The cocktail is an art form that peaked in the middle of the 20th century and has been in rapid decline since. As a young lad, I was schooled in the fine art of cocktailing by my father and grandfathers, I learned many valuable lessons that I plan to pass on. I also want to resurrect some of the old classics that vastly surpass the sugary & fruity concoctions made today with their simplicity, elegance and bold flavors. Most of the time I will focus on one drink, and to provide, at least in my opinion, the definitive recipe, but hope to expand to other related topics as I see fit. Please mix yourself a cocktail, read, drink, and enjoy!

Monday, December 5, 2011


No list of Christmas cocktails would be complete without this merry classic. I know a few of my faithful followers are wondering if this is THE eggnog recipe, and the answer is no, I’ll take that one to the grave with me as it is my signature Christmas gift and if I gave it up, I would be forced to use my creative juices on Christmas shopping for my friends every year, thereby further neglecting my duties here. This is however a great version steeped in history and suitable for a single cup or as a large batch (my recommendation). Before we get to the details, a little history.

Once again we are presented with a handful of tales, innuendo and flat out lies about where this drink came from. One version has it as a drunken conjunction of “egg and grog,” easily slurred to eggnog after a few merry rounds of rum based heaven by a mutinous crew. In the more civilized version of the story it came across the Atlantic to the colonies from England in the 18th century where it was popular with the aristocracy who were the only ones able to get eggs and dairy products, they mixed it with brandy and sherry. In the new world it was mixed with rum due to its abundance and low cost. After the Revolutionary War, locally produced spirits were substituted.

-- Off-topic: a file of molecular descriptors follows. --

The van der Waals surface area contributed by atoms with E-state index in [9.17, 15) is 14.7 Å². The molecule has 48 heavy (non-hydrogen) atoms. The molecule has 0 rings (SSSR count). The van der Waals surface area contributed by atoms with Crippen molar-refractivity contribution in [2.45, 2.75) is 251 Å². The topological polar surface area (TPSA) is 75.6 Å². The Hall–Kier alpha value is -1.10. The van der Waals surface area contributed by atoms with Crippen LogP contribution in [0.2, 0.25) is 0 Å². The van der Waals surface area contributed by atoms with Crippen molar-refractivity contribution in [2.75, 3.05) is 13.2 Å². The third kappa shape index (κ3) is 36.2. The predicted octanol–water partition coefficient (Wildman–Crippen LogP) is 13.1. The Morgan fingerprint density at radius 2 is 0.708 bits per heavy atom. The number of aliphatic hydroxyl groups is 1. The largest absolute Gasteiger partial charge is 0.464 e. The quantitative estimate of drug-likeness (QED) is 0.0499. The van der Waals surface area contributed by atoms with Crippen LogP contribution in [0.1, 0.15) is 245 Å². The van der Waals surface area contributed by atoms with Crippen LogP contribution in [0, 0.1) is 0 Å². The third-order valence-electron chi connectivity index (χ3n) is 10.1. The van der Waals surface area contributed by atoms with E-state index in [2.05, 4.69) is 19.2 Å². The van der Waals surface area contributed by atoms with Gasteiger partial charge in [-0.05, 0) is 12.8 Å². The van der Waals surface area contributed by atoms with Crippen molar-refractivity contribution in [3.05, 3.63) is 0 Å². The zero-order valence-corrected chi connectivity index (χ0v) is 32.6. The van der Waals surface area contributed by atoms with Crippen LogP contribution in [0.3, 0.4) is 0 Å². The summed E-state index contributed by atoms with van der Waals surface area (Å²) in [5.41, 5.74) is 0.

This would explain why there is no definitive liquor choice when it comes to eggnog. Rum, brandy and bourbon are all good options individually or in some combination. As a true patriot I am going to use bourbon, but as the picture above illustrates rum is a great option. I am going to once again rely on my old friend David Embury here, as his recipe provided a starting point that I fine-tuned to my liking. He also has some good pointers on how to properly mix the ingredients. Start by cracking an egg into a cocktail shaker, add two teaspoons of superfine sugar, whisk together until the egg is slightly frothy. Add six ounces of half and half and bourbon (or your liquor of choice). Fill with ice and shake, pour into an old fashioned or Tom Collins glass (never serve over ice), garnish with some freshly grated nutmeg. This recipe is for a single cup, but should be increased to match the size of your gathering using a large pitcher. Eggnog is a drink made for sharing with friends, although it is also a welcome companion when you are awake at 1:00 AM Christmas morning, trying to put together that god damn, million piece train set for your kid who will be jumping on your bed in three hours.

1 egg
2 tsp superfine sugar
2 oz bourbon, rum, or brandy
6 oz half and half
Place egg and sugar into an empty shaker (or large pitcher for multiple batches), whisk until frothy. Add bourbon, half and half, ice and mix. Strain into individual glasses or a serving pitcher. Store in the fridge until ready to serve. Garnish with freshly grated nutmeg.

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